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 Irrigation constitutes a key water management activity in many parts of the world. Therefore, the HYPE model has a routine to simulate irrigation. The representation of irrigation in the model is based on a set of principles. Firstly, the irrigation water demand is assessed. Subsequently,​ the demanded water is withdrawn from the defined irrigation water sources. HYPE can either withdraw water from defined sub-basins in the model domain (subject to availability),​ or from unlimited sources outside the domain. Finally, the withdrawn water is applied onto the classes from which the demand originated. In addition, water losses between demand, withdrawal, and application are taken into account (for withdrawals within the model domain). ​ Irrigation constitutes a key water management activity in many parts of the world. Therefore, the HYPE model has a routine to simulate irrigation. The representation of irrigation in the model is based on a set of principles. Firstly, the irrigation water demand is assessed. Subsequently,​ the demanded water is withdrawn from the defined irrigation water sources. HYPE can either withdraw water from defined sub-basins in the model domain (subject to availability),​ or from unlimited sources outside the domain. Finally, the withdrawn water is applied onto the classes from which the demand originated. In addition, water losses between demand, withdrawal, and application are taken into account (for withdrawals within the model domain). ​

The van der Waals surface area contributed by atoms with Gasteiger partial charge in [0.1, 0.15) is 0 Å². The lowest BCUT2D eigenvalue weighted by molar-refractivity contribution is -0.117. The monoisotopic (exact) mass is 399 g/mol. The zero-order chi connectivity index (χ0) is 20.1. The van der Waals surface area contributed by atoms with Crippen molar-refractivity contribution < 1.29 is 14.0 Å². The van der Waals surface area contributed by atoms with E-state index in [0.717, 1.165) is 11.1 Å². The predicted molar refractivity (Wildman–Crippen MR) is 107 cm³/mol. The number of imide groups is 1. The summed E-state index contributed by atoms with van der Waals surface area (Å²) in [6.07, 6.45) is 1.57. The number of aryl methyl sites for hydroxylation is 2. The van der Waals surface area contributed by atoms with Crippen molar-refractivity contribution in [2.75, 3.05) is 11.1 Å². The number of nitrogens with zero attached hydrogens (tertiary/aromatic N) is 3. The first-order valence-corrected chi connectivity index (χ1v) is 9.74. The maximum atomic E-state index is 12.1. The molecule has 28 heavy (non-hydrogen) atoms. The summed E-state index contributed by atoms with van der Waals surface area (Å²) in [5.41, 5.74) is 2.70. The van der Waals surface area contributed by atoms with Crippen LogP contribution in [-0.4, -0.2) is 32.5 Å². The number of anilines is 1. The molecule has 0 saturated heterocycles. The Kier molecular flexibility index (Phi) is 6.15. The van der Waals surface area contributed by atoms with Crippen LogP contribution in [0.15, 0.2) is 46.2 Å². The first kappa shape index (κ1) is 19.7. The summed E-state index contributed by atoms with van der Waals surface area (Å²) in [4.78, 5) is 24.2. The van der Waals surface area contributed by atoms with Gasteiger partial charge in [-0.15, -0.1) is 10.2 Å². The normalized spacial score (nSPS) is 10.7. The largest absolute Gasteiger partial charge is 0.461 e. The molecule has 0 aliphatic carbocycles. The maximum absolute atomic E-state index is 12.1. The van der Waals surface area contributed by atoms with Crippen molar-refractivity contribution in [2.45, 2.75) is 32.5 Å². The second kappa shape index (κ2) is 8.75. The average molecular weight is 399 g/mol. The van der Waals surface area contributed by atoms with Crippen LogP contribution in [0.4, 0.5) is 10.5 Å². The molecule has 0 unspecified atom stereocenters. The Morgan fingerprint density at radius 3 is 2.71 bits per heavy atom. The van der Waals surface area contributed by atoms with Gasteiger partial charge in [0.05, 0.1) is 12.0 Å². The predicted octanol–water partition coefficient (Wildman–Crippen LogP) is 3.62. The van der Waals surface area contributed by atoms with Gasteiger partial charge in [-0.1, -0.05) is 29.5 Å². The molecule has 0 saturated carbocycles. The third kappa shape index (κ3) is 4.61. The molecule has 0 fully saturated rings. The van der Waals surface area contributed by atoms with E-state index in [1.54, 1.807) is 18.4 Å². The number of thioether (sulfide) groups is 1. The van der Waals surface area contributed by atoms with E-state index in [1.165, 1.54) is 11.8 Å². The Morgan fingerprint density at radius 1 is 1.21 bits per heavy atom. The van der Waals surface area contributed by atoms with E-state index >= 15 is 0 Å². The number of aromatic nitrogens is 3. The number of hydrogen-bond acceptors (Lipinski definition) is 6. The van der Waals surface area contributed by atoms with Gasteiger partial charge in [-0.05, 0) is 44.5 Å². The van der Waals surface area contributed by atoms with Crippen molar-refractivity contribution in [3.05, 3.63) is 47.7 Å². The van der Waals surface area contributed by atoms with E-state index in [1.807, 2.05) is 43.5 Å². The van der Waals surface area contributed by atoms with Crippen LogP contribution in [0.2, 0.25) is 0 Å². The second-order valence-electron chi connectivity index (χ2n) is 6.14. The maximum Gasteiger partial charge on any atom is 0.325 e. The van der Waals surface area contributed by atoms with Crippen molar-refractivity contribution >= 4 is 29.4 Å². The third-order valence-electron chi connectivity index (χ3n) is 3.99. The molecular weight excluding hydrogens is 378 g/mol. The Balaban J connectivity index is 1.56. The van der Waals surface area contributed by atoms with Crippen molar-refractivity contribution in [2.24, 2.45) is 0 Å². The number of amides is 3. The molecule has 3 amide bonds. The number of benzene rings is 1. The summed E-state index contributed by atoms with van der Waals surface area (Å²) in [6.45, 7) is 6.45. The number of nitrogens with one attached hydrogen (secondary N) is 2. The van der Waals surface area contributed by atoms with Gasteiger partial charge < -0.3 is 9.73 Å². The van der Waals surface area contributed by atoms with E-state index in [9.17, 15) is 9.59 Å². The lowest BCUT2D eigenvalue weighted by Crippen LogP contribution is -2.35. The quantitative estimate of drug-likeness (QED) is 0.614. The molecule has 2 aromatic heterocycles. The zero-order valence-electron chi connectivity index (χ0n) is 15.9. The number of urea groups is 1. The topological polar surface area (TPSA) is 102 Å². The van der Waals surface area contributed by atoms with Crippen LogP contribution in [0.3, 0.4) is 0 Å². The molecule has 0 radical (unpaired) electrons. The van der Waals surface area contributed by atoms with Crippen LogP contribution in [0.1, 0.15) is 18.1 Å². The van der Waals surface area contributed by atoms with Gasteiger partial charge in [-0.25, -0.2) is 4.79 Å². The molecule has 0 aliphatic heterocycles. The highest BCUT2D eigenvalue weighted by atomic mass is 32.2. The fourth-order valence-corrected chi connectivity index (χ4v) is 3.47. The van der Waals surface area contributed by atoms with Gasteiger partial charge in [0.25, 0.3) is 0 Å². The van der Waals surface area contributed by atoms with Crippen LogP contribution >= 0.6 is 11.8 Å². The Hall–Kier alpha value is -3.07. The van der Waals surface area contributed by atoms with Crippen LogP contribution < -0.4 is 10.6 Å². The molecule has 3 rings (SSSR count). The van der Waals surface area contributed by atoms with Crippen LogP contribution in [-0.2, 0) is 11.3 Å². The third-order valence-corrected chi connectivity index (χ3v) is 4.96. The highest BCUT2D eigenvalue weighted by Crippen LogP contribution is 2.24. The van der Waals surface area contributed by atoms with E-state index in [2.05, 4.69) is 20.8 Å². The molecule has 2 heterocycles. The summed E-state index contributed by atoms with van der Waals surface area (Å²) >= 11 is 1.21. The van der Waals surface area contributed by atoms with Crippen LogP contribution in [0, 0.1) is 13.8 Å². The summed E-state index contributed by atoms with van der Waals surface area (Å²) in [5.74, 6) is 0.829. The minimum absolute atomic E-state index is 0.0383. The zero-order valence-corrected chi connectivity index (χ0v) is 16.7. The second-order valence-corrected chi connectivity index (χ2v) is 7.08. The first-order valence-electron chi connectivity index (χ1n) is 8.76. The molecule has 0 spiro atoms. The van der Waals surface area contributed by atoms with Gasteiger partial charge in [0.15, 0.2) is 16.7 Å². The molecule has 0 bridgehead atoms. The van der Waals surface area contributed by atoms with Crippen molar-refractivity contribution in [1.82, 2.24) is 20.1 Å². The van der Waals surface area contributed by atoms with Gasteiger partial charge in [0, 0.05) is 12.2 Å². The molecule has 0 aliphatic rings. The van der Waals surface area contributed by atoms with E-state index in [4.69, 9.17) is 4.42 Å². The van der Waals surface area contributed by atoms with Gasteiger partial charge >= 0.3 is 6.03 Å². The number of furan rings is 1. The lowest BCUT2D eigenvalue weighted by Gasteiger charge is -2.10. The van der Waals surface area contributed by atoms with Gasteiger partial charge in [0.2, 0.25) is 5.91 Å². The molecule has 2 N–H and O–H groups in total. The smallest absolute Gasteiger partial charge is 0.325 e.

-A class is irrigated if the crop type associated with it is irrigated (defined in GeoClass.txt). A crop is irrigated if the irrigation input variables in the CropData.txt file are defined and non-zero (//​plantday,​ lengthini, kcbini, lengthdev, lengthmid, kcbmid, lengthlate, kcbend, dlref//). Irrigation also requires appropriate values in the MgmtData.txt file (//gw_part, regsrcid, irrdam, region_eff, local_eff, demandtype//​) and the par.txt file (//pirrs, pirrg, sswcorr// etc.). See the FileDescription document ​for more details on each file and each parameter.+A class is irrigated if the crop type associated with it is irrigated (defined in GeoClass.txt). A crop is irrigated if the irrigation input variables in the CropData.txt file are defined and non-zero (//​plantday,​ lengthini, kcbini, lengthdev, lengthmid, kcbmid, lengthlate, kcbend, dlref//). Irrigation also requires appropriate values in the MgmtData.txt file (//gw_part, regsrcid, irrdam, region_eff, local_eff, demandtype//​) and the par.txt file (//pirrs, pirrg, sswcorr// etc.). See the [[start:​hype_file_reference|File Reference]] ​for more details on each file and each parameter.
  
 ==== Irrigation water demand ==== ==== Irrigation water demand ====
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 <m> if H <​(S_{SW}×P_{SSWCORR}×AWC) right irrigate </m> <m> if H <​(S_{SW}×P_{SSWCORR}×AWC) right irrigate </m>